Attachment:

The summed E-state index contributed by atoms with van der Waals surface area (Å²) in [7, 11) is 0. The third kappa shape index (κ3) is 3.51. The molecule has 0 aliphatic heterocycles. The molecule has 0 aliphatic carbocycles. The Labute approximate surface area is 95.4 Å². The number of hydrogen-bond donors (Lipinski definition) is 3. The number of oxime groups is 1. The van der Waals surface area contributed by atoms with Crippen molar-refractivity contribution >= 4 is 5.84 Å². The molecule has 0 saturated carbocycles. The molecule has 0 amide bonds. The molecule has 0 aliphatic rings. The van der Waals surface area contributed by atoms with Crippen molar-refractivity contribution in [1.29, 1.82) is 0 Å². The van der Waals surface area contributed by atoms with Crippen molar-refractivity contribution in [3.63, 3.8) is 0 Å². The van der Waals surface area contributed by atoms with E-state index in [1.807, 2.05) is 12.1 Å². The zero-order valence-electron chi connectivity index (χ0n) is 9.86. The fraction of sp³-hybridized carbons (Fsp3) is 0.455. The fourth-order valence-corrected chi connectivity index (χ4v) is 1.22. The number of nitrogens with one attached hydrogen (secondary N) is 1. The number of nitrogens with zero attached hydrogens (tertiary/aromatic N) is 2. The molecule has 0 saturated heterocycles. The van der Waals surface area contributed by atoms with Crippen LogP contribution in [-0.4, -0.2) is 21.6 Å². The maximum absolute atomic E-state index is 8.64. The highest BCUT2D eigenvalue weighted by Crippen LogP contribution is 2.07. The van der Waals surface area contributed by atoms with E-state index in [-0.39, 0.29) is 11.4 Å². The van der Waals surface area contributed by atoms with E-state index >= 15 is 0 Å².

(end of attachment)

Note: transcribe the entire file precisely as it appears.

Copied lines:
The summed E-state index contributed by atoms with van der Waals surface area (Å²) in [7, 11) is 0. The third kappa shape index (κ3) is 3.51. The molecule has 0 aliphatic heterocycles. The molecule has 0 aliphatic carbocycles. The Labute approximate surface area is 95.4 Å². The number of hydrogen-bond donors (Lipinski definition) is 3. The number of oxime groups is 1. The van der Waals surface area contributed by atoms with Crippen molar-refractivity contribution >= 4 is 5.84 Å². The molecule has 0 saturated carbocycles. The molecule has 0 amide bonds. The molecule has 0 aliphatic rings. The van der Waals surface area contributed by atoms with Crippen molar-refractivity contribution in [1.29, 1.82) is 0 Å². The van der Waals surface area contributed by atoms with Crippen molar-refractivity contribution in [3.63, 3.8) is 0 Å². The van der Waals surface area contributed by atoms with E-state index in [1.807, 2.05) is 12.1 Å². The zero-order valence-electron chi connectivity index (χ0n) is 9.86. The fraction of sp³-hybridized carbons (Fsp3) is 0.455. The fourth-order valence-corrected chi connectivity index (χ4v) is 1.22. The number of nitrogens with one attached hydrogen (secondary N) is 1. The number of nitrogens with zero attached hydrogens (tertiary/aromatic N) is 2. The molecule has 0 saturated heterocycles. The van der Waals surface area contributed by atoms with Crippen LogP contribution in [-0.4, -0.2) is 21.6 Å². The maximum absolute atomic E-state index is 8.64. The highest BCUT2D eigenvalue weighted by Crippen LogP contribution is 2.07. The van der Waals surface area contributed by atoms with E-state index in [-0.39, 0.29) is 11.4 Å². The van der Waals surface area contributed by atoms with E-state index >= 15 is 0 Å².